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Long Story Short: Currency devaluation: hurting or helping?
China currency devaluation: Who is this helping?
As President Trump threatens to impose more tariffs on goods from China, the response was China devaluing their currency. For the first time in more than a decade, the yuan is at an all-time low of 7 yuan per dollar. With investors fearing that this will have a heavy impact on global growth, many have got out of their Asian currency investments associated with exports and moving to safer investments, like the Japanese yen. Although this may lead to economic growth for China, it may lead to increased inflation and a currency war worldwide.
More competitive exports. China devaluing the yuan makes exports more globally competitive. This is because it reduces the cost of exports, allowing the increased volume to spur economic growth. This could make their prices more attractive to other foreign buyers that wouldn’t have otherwise purchased from them before.
Higher levels of economic growth. With the cost of exporting goods cheaper, more foreign buyers may purchase more quantities of goods. This could allow the economy of China to see large growth economically and in the job market. More workers may be needed to keep up with the increased demand in goods.
Decreased deficit. Trade deficits may shrink because as exports increase and imports decrease, the balance of payments could reduce their trade deficit. The strong demand for cheaper exports outweighs the imports, shrinking the deficit over time. With the continuing trade war and no defined end point, China may even be able to produce some the goods for less than they would spend purchasing abroad.
Disrupted global market. As China devalues its currency, it reduces the cost of exports and increases the cost of imports. This effort to strike back at the Trump administration for wanting to impose further tariffs. This devaluation has caused market-wide panic as global stocks fall. Investors are seeking safer investments, some moving toward treasuries.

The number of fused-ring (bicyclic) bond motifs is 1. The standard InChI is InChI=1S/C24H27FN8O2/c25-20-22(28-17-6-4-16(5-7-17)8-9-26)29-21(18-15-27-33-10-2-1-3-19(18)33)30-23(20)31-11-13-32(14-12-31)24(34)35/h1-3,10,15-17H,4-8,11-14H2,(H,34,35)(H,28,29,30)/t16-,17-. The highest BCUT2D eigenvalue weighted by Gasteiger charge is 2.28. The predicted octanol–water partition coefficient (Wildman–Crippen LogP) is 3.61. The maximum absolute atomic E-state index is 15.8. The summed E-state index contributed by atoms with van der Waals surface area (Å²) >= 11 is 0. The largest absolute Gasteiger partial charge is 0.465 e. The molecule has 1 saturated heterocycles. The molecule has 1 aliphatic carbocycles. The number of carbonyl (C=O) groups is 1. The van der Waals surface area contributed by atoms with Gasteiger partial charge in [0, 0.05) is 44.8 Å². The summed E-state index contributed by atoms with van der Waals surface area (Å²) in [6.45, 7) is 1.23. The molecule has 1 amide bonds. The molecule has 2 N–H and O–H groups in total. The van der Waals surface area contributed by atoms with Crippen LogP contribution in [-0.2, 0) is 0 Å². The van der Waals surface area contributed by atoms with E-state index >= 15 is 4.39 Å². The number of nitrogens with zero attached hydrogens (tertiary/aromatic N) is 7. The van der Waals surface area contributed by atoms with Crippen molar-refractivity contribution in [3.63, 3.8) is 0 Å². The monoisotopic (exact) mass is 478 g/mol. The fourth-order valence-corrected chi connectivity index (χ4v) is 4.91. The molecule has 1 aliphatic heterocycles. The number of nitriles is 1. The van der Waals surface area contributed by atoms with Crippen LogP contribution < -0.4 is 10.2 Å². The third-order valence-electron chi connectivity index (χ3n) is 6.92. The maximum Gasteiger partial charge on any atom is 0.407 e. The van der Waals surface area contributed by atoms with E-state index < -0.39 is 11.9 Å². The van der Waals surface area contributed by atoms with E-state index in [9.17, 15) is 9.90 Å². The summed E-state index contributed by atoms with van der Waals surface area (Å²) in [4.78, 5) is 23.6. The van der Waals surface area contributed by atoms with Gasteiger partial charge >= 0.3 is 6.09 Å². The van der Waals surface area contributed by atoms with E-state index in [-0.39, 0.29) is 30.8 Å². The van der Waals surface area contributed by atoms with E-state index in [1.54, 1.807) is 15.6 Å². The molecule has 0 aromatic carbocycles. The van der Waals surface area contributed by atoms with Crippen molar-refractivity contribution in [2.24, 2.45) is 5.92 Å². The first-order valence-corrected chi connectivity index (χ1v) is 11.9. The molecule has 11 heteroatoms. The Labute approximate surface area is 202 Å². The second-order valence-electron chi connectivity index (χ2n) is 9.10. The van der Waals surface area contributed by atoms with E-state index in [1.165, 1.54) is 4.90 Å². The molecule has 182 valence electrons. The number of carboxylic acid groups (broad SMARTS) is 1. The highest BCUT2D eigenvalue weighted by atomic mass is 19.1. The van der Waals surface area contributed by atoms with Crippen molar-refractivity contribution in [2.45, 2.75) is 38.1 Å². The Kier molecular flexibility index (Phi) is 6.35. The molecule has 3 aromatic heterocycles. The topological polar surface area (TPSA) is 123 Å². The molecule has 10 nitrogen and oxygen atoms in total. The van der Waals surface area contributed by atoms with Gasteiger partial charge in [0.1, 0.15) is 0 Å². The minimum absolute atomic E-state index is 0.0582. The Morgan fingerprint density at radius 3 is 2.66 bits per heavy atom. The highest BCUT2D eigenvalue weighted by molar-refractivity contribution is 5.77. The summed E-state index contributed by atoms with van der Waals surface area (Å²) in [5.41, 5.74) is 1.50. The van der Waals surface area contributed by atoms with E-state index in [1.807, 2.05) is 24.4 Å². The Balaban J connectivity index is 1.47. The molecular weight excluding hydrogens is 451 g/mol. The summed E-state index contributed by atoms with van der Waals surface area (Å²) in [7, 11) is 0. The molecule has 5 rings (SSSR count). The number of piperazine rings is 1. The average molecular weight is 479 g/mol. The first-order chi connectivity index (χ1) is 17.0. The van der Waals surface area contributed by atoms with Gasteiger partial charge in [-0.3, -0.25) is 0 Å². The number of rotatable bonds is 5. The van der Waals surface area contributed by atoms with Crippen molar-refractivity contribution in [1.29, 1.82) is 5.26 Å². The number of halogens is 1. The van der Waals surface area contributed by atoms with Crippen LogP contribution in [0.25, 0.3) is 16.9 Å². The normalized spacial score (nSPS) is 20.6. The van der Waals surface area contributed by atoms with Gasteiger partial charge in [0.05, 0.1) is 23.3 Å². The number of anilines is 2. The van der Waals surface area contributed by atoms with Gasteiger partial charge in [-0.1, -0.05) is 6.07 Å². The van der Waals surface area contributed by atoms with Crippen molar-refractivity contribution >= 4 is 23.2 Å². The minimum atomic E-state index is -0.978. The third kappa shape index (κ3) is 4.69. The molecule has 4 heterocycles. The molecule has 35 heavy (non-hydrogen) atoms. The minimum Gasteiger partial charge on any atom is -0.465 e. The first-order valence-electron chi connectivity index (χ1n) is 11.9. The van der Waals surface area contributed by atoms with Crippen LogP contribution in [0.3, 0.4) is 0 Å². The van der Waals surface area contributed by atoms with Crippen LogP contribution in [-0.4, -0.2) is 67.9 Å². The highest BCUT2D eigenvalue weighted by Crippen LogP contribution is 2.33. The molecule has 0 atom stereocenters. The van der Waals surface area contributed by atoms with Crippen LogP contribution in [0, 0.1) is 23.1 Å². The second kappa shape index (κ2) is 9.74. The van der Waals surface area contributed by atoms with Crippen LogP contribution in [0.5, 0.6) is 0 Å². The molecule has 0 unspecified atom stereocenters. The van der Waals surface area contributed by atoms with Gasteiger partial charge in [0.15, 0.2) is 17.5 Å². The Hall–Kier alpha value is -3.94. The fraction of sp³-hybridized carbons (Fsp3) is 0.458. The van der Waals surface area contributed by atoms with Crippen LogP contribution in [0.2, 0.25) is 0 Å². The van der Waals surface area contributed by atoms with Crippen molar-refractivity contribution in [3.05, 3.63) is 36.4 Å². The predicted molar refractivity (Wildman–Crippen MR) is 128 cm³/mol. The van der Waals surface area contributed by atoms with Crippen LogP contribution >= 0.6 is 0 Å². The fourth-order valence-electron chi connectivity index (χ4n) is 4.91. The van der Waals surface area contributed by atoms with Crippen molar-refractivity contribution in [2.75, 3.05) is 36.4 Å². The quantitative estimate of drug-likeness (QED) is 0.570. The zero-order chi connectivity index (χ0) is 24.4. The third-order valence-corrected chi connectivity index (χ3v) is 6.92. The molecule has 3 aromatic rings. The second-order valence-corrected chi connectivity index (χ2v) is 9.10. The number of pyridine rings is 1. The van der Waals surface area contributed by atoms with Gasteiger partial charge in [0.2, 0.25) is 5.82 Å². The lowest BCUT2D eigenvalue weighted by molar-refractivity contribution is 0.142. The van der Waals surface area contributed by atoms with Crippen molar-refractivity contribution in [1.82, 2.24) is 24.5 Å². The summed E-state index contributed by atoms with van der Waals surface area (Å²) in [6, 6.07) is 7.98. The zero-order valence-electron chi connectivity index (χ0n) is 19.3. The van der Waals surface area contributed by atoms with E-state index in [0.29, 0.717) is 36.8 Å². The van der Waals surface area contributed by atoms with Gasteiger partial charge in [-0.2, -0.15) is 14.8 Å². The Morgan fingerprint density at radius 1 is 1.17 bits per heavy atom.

Potential currency war. If China decides to further devalue its currency, it could give gateway to a currency war. Some experts say that this could leave other countries that compete in similar industries feeling that they should devalue their currency as well. This could potentially lead to a spiraling of devaluations, damaging global growth and leading to higher inflation.
Reduced purchasing power. Currency devaluation reduces the purchasing power of citizens. It makes it more expensive for citizens to spend their dollars abroad, since the yuan has a decreased value per dollar. If the trade war continues and China choose to further devalue their currency, this purchasing power will continue to decline.
The trade war will continue. China’s currency devaluation was in response to the Trump administration’s decision to impose 10% tariffs on $300 billion of Chinese imports. The currency devaluation could spur economic growth for China, as the cost of exporting goods drops, allowing them to increase the volume of exports. However, currency devaluation could lead to a currency war between countries, causing market-wide inflation.
https://www.cnbc.com/2019/08/05/forex-markets-chinese-yuan-japanese-yen-in-focus.html, Reuters August 5th, 2019
https://www.reuters.com/article/us-china-markets/china-lets-yuan-break-key-7-level-for-first-time-in-decade-as-trade-war-worsens-idUSKCN1UV061, Andrew Galbraith and Winni Zhou August 4th, 2019
https://www.nytimes.com/2019/08/05/business/economy/us-china-yuan-renminbi-trump.html, Alexandra Stevenson August 5th, 2019